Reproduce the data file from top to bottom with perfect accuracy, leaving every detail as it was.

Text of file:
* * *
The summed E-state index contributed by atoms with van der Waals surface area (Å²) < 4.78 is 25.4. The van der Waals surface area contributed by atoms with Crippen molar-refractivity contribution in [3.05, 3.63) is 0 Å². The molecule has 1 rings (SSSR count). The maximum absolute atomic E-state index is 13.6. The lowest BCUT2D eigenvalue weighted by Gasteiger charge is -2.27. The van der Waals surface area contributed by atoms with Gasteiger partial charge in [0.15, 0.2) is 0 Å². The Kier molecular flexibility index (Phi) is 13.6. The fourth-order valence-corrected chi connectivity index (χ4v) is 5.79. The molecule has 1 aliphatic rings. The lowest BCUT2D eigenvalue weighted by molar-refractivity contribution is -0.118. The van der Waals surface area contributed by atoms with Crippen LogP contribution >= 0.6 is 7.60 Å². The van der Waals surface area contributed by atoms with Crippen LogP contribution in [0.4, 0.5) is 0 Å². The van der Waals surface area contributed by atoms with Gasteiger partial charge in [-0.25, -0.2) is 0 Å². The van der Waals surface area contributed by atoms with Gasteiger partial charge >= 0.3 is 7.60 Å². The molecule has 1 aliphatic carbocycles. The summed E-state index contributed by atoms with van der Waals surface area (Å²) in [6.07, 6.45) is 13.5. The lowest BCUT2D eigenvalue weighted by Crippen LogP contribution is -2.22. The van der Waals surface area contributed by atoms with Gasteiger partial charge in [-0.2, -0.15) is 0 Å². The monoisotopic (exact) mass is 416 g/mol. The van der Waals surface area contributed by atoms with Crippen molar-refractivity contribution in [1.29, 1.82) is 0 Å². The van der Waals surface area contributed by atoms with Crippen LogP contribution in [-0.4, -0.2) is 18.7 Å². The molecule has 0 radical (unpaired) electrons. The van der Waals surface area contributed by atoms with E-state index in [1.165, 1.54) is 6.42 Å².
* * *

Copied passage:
The summed E-state index contributed by atoms with van der Waals surface area (Å²) < 4.78 is 25.4. The van der Waals surface area contributed by atoms with Crippen molar-refractivity contribution in [3.05, 3.63) is 0 Å². The molecule has 1 rings (SSSR count). The maximum absolute atomic E-state index is 13.6. The lowest BCUT2D eigenvalue weighted by Gasteiger charge is -2.27. The van der Waals surface area contributed by atoms with Gasteiger partial charge in [0.15, 0.2) is 0 Å². The Kier molecular flexibility index (Phi) is 13.6. The fourth-order valence-corrected chi connectivity index (χ4v) is 5.79. The molecule has 1 aliphatic rings. The lowest BCUT2D eigenvalue weighted by molar-refractivity contribution is -0.118. The van der Waals surface area contributed by atoms with Crippen LogP contribution >= 0.6 is 7.60 Å². The van der Waals surface area contributed by atoms with Crippen LogP contribution in [0.4, 0.5) is 0 Å². The van der Waals surface area contributed by atoms with Gasteiger partial charge in [-0.25, -0.2) is 0 Å². The van der Waals surface area contributed by atoms with Gasteiger partial charge >= 0.3 is 7.60 Å². The molecule has 1 aliphatic carbocycles. The summed E-state index contributed by atoms with van der Waals surface area (Å²) in [6.07, 6.45) is 13.5. The lowest BCUT2D eigenvalue weighted by Crippen LogP contribution is -2.22. The van der Waals surface area contributed by atoms with Gasteiger partial charge in [-0.2, -0.15) is 0 Å². The monoisotopic (exact) mass is 416 g/mol. The van der Waals surface area contributed by atoms with Crippen molar-refractivity contribution in [1.29, 1.82) is 0 Å². The van der Waals surface area contributed by atoms with Crippen LogP contribution in [-0.4, -0.2) is 18.7 Å². The molecule has 0 radical (unpaired) electrons. The van der Waals surface area contributed by atoms with E-state index in [1.165, 1.54) is 6.42 Å².